If you've ever heard of Musicfest Northwest, you are among the cognoscenti. Festival secretary Shirley Ennis admits, "It's the best-kept secret in Spokane." Chugging along on volunteer power alone, this Spokane event for young musicians and dancers is marking its 60th year this May, making it the longest-lived (as well as the largest) youth performing arts event on the West Coast.
More than 1,600 would-be Van Cliburns and aspiring Yo-Yo Mas from throughout the Northwest are coming to Spokane to compete for scholarships and prestige. (In 1959, an already famous Van Cliburn accompanied his mother, Rildia, to Spokane when she judged piano at the festival.)
Young Artist competitors can win scholarships of $250, and some go on to high-profile careers. If you're a Spokane Symphony fan, you know former Young Artist winner and Concertmaster Kelly Farris. Other former participants include pianist Stephen Drury, mezzo-soprano Linda Adams Caple, tenor Frank Hernandez, pianist Archie Chen, and violinist Jason Moody. Perhaps the most famous Young Artist alum is Spokane native son and 2002 Grammy winner Thomas Hampson. Verne Windham, classical music host at Spokane Public Radio, describes him as "the most famous living baritone." In fact, Hampson was a voice student of Windham's at what was then Fort Wright College in the late 1970s.
All of them owe thanks to Josephine Clark, an influential Spokane piano teacher. In 1945, Clark decided that the way to celebrate the end of World War II and to "promote the arts of peace" was to strike the first notes of the Greater Spokane Music and Allied Arts Festival, as it was more expansively known until 2000.
Bringing the festival into being was no easy matter, but Josephine Clark was a formidable and determined woman.
As the story goes, she bribed Harold Whelan, the conductor of the city's struggling young symphony, with the promise of $100 if he could round up 10 young businessmen who would support a music festival to further the development of Spokane.
One Friday in the spring of 1945, they gathered for lunch at the Crescent tearoom. Upon the arrival of the last businessman, Clark slid the $100 under the table into Whelan's waiting hand, and the Greater Spokane Music and Allied Arts Festival was born.
Clark gave private lessons for decades at her home on East 18th Avenue near Lincoln Park. Even in 1966, at the age of 76, she was still teaching piano.
Former student Doris Pickerell took the first of 10 years of lessons with Clark in 1939 at age 12. She remembers a dynamic woman who was considered the best teacher in Spokane.
"I loved her to death," says Pickerell, but "if you didn't do what she said to do, you were out."
And the Festival was something all of her students had to do.
Mrs. Clark saw the festival as an expression of high ideals, and a vehicle for the cultural betterment of Spokane, particularly its youth.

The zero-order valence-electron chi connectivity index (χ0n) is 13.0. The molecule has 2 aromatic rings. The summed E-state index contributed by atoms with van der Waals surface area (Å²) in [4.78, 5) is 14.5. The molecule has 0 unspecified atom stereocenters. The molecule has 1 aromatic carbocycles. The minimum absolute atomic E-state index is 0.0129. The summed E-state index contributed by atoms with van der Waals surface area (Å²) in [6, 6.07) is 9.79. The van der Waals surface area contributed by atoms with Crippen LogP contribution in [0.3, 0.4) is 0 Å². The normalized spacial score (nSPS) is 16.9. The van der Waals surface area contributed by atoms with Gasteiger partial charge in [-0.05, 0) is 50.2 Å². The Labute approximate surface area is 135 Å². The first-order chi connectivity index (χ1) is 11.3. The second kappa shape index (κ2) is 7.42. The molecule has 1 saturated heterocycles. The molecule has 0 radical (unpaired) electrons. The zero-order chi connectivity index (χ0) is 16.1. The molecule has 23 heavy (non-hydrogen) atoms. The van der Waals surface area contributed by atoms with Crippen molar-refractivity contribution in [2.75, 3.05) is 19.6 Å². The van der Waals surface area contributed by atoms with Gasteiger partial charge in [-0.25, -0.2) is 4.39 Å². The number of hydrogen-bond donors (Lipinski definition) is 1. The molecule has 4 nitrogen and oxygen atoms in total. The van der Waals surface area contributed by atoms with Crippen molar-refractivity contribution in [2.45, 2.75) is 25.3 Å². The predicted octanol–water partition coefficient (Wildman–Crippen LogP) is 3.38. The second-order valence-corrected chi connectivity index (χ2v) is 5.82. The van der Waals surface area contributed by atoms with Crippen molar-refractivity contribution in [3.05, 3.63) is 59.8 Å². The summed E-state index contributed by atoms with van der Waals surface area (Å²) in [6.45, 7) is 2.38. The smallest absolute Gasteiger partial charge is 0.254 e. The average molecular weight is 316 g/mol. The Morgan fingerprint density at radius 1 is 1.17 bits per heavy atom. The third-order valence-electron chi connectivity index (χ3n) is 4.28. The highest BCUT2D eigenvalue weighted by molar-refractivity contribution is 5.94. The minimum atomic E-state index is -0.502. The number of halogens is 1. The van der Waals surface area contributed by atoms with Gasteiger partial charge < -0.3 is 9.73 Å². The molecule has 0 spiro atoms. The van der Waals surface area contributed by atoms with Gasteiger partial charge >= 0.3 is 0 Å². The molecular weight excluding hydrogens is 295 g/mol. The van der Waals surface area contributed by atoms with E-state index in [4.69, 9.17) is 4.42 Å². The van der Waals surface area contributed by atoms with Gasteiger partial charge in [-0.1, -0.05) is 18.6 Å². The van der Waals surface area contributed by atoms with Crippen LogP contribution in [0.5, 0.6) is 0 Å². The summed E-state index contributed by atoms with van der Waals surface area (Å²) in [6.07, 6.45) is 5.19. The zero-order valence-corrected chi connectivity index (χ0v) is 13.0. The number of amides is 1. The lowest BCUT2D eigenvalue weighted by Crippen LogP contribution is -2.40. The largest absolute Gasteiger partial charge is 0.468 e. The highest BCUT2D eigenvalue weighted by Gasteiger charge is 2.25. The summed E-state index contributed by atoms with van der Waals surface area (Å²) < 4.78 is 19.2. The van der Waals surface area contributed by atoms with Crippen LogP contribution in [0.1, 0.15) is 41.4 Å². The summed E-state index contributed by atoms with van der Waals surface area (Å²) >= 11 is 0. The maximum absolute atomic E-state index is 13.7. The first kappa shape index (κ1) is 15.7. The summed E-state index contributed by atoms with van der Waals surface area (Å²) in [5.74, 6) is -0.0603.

As she put it in 1966, "Surrounded as we are, especially in the field of music, by day-long hoopla at the lowest end of an art so sublime, this yearly festival is security against inferior living to our young people."
Certainly, the festival bore the stamp of her forceful personality. The May 1949 Festival Bulletin includes these instructions to applying performers: "Please read this bulletin carefully! Each year people write or ask questions, when a careful reading of the bulletin would have saved them the trouble."
Josephine Clark continued to support the festival as an honorary trustee until her death in February 1973. Since the first festival, more than 52,000 young musicians and dancers, from first grade through post-grad, have come to Spokane to compete.
Competition is divided among 10 categories: piano, string, voice, ballet, brass, flute, reed, guitar, organ and percussion. Piano is the monster category, with over nearly a thousand students competing on the instrument.
Strings, which include violin, viola, cello, and bass, are a distant second -- 168 players -- and the 139 singers make up the third-largest category.
The church organ, nearly dropped due to low numbers, is showing signs of a comeback, reflecting a general resurgence of interest in the instrument, says Shirley Ennis.
Categories do come and go as the years roll along. In the early years, church choirs, "civic and school choral groups" and "instrumental ensembles" all had a place. Sometime in the 1950s, the accordion insinuated itself into the sublime festival company.
The guitar, which was classed with the strings for a long while, suffered a short death, but at the request of music teachers, has since been resurrected as a separate category.
Most of the competition will take place at several buildings on the Gonzaga campus, with some activities at the Academy of Dance in Spokane Valley and St. Mark's on Grand Boulevard. In short, it's a community-wide event that makes good things possible for regional youth. Miss Josephine would be right proud.
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